The sooner they increase the dole and public servant salaries the sooner we can all reap the benefits.

  5. Tator

    It is quite amazing to see how stupid politicians really are. They believe in one or two Economists who differ from the norm when the evidence points the other direction but when it comes to the science of climate change, it is vice versa where they believe in the norm even though the evidence is not supporting it. Both beliefs though, allow them to appear to be doing something by spending scarce taxpayers money. What a bunch of morons they are. Reminds me of the Public Relations Section of the Sirius Cybernetics Corp. All of who ended up against the wall when the revolution came.

  6. Ellen of Tasmania

    Goes for about 14 mins:

  7. Terry

    “What a bunch of morons they are”

    Perhaps, if one assumes that their purpose is to “get it right” and it is merely their (lack of) capability holding them back.

    Alternatively, if their purpose is the appearance of caring while lifting conveyor-belts of money from your wallet for their own advancement (wealth and power), then their perceived incompetence is merely a facade masking malicious intent.

    Of course, neither option matters as to whether they should be retained “in the service of the public”, only whether they should be dismissed and let go or dismissed and lined up against a wall.

  8. Ben

    I have your book Steve, got it for a birthday present a few weeks ago! Very much looking forward to it, and comparing your points to Thomas Sowell’s “Basic Economics”, although I might have to re-read that one, it’s been a while.

    I have it on my bedside table. Your book is scheduled to be read once I get through Ben Shapiro’s “The Right Side of History” and Cixin Liu’s “The Three Body Problem”.

  9. C.L.

    Told ya so

    You really did, too.
    Well done.
    My God, that whole GFC/neo-Keynesian era was annoying. The lies were ceaseless.

  10. I_am_not_a_robot

    Trading Economics site shows GDP from all sectors for the past 10 years trending up except for manufacturing where there has been a steep fall correlating with a government-mandated fall in CO2 emissions — just coincidence of course.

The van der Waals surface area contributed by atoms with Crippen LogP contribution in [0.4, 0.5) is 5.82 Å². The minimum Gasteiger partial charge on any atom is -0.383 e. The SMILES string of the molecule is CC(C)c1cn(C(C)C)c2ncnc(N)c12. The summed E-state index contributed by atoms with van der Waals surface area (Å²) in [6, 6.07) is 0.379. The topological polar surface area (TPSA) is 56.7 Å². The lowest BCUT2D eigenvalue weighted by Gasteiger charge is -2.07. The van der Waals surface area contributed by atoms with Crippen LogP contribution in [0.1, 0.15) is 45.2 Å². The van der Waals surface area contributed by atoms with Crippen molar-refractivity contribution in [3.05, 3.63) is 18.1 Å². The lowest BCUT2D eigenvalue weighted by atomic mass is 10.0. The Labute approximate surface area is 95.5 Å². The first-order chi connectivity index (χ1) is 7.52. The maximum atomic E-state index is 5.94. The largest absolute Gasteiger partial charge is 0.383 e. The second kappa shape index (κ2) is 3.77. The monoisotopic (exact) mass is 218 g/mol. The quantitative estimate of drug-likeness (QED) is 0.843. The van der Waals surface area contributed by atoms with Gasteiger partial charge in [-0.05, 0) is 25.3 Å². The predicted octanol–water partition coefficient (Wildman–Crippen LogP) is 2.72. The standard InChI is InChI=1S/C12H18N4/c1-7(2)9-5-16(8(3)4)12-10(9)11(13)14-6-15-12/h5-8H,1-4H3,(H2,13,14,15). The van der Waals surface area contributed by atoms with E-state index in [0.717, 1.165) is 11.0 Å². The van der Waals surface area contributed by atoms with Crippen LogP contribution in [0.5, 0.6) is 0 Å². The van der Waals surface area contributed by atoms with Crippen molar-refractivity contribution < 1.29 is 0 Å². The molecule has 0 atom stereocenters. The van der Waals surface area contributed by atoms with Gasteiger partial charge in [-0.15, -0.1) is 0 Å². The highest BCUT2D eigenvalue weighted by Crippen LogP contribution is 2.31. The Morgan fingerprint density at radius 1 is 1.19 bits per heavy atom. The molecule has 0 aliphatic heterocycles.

As an aside, the supposed ’emissions’ on the photo at the top of the ABC report, typically shot against a setting sun, are in fact steam from cooling towers.
    The smoke stacks are not emitting anything.

  11. old bloke

    #3119064, posted on July 30, 2019 at 4:27 pm

    I’d like to buy it but it’s a hell of an expensive paperback.

    That’s Steve’s way to stimulate the economy.

  12. Roger

    It is quite amazing to see how stupid politicians really are.

    No, it isn’t.

  13. Squirrel

    Just imagine how much worse the results would have been if the commodity markets had not (to use PJK’s colourful expression) continued to shoot us up the fundament with a very lucrative rainbow?

    I was reminded of this continued unearned good fortune today, when I was listening to some gender-based analysis of the results which (as I recall it) mentioned that the “average” male wage was now just over $100k and the “average” female wage was somewhere in the $70s p.a. – the detachment from the economic reality of most of the countries with which we trade and compare ourselves is utterly stunning.

  14. Chris

    Cixin Liu’s “The Three Body Problem”.

    Wooo. Good book.

  15. Paul

    Doug Cameron? Doug “British disease” Cameron?

    That clown?

  16. mh

    #3119126, posted on July 30, 2019 at 5:50 pm
    $499.34 for Kates book

    With free delivery.

  17. Richard Bender

    I assume the third edition of Free Market Economics must dispense with the view expressed in earlier editions that artificially low interest rates are a bad thing. After all, the infallible President Trump has ordained that the US Federal Reserve should lower them.